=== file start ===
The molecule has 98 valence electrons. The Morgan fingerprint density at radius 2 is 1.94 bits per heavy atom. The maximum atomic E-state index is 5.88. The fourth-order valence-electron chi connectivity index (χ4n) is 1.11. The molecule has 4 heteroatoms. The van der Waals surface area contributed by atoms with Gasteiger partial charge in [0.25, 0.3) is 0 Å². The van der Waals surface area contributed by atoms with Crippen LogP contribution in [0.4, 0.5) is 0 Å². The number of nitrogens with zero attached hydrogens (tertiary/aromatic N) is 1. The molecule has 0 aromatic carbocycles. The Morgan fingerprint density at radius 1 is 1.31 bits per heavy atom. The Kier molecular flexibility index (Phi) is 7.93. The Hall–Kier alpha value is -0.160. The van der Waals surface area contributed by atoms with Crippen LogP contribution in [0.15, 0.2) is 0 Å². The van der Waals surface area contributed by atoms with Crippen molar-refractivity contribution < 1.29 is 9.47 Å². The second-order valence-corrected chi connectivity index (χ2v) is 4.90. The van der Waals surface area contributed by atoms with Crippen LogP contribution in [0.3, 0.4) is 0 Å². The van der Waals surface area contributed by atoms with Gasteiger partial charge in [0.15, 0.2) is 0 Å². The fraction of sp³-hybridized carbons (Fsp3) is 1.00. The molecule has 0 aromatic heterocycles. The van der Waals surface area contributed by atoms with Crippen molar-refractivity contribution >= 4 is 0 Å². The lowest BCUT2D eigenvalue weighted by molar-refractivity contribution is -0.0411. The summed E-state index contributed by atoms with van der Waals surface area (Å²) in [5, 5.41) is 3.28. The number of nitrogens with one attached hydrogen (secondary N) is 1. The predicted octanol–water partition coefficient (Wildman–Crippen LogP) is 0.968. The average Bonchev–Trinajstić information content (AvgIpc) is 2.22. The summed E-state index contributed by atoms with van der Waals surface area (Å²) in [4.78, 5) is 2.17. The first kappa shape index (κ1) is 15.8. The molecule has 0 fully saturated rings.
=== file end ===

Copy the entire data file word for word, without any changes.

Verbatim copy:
The molecule has 98 valence electrons. The Morgan fingerprint density at radius 2 is 1.94 bits per heavy atom. The maximum atomic E-state index is 5.88. The fourth-order valence-electron chi connectivity index (χ4n) is 1.11. The molecule has 4 heteroatoms. The van der Waals surface area contributed by atoms with Gasteiger partial charge in [0.25, 0.3) is 0 Å². The van der Waals surface area contributed by atoms with Crippen LogP contribution in [0.4, 0.5) is 0 Å². The number of nitrogens with zero attached hydrogens (tertiary/aromatic N) is 1. The molecule has 0 aromatic carbocycles. The Morgan fingerprint density at radius 1 is 1.31 bits per heavy atom. The Kier molecular flexibility index (Phi) is 7.93. The Hall–Kier alpha value is -0.160. The van der Waals surface area contributed by atoms with Crippen LogP contribution in [0.15, 0.2) is 0 Å². The van der Waals surface area contributed by atoms with Crippen molar-refractivity contribution < 1.29 is 9.47 Å². The second-order valence-corrected chi connectivity index (χ2v) is 4.90. The van der Waals surface area contributed by atoms with Crippen LogP contribution in [0.3, 0.4) is 0 Å². The van der Waals surface area contributed by atoms with Gasteiger partial charge in [0.15, 0.2) is 0 Å². The fraction of sp³-hybridized carbons (Fsp3) is 1.00. The molecule has 0 aromatic heterocycles. The van der Waals surface area contributed by atoms with Crippen molar-refractivity contribution >= 4 is 0 Å². The lowest BCUT2D eigenvalue weighted by molar-refractivity contribution is -0.0411. The summed E-state index contributed by atoms with van der Waals surface area (Å²) in [5, 5.41) is 3.28. The number of nitrogens with one attached hydrogen (secondary N) is 1. The predicted octanol–water partition coefficient (Wildman–Crippen LogP) is 0.968. The average Bonchev–Trinajstić information content (AvgIpc) is 2.22. The summed E-state index contributed by atoms with van der Waals surface area (Å²) in [4.78, 5) is 2.17. The first kappa shape index (κ1) is 15.8. The molecule has 0 fully saturated rings.